The Bastard Swordsman is a wonderfully bizarre mixture of mysticism and wuxia, kung fu, wild wire work, and choreography. To summarize the film succinctly, it’s crazy. And extremely fun every step of the way, it’s one of those surreal experiences that you can only get from a crazy 80’s era Hong Kong movie. And probably the best mixture of sorcery and swordplay predating Ronny Yu’s The Bride with White Hair. Followed by a sequel “Return of Bastard Swordsman” and delivers just as many (if not more) outlandish fighting scenes.
The Bastard Swordsman is readily available (with many other titles) from Funimation’s Hong Kong connection series.
The 18 Bronzemen
What’s great about Hong Kong movies is there shamelessness when it comes to knocking off other movies, or piggybacking on other successful formulas to make a buck.The director of The 18 Bronzemen Joseph Kuo is an overlooked master of strangely superlative Taiwanese knock-off films. And that’s not to say that The 18 Bronzemen is a “knock off” of any other production (unlike his 1979 film World of Drunken Master) since the word “Shaolin” appears in countless titles over the years, but The 18 Bronzemen (aka The 18 Bronzemen of Shaolin) exists in its own world as it is truly strange and wonderful movie.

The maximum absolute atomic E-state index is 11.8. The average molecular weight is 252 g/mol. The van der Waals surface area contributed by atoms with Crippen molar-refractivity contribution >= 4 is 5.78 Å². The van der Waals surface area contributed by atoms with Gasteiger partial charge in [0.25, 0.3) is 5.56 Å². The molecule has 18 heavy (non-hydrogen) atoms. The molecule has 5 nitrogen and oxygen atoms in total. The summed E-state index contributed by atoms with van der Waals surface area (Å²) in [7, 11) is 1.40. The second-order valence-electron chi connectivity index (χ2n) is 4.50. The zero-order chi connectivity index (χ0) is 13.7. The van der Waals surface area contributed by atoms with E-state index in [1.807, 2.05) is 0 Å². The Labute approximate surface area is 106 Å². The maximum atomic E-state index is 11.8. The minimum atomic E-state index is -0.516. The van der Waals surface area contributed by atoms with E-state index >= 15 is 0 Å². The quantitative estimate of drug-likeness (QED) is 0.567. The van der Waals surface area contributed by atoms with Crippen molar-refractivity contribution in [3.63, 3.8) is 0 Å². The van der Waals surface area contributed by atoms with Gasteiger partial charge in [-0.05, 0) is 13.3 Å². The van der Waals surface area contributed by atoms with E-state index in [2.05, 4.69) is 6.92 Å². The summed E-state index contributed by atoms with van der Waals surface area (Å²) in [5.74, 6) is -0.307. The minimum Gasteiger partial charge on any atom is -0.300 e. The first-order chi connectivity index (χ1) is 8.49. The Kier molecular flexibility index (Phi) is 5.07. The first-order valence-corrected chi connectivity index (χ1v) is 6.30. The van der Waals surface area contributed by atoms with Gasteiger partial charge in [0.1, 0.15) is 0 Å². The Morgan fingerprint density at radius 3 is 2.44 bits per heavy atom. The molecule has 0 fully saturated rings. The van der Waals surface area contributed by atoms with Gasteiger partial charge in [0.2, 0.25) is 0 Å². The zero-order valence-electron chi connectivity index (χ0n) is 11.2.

A film that really has to be seen to be believed, as we see Shaolin monks go through rigorous training exercises (not too different from Lau Kar-Leung’s 36th Chamber) and the eventual sparring with the seemingly undefeatable Bronzemen. They might just be guys with bronze paint, and armor, yet they are quite imposing and thanks to some persuasive sound editing that adds a surprising amount of peril to the fight scenes. The significance of the bronzemen is never really explored, but if you’re watching a movie where Shaolin monks fights large, bronzemen than don’t be let down by the lack of logic.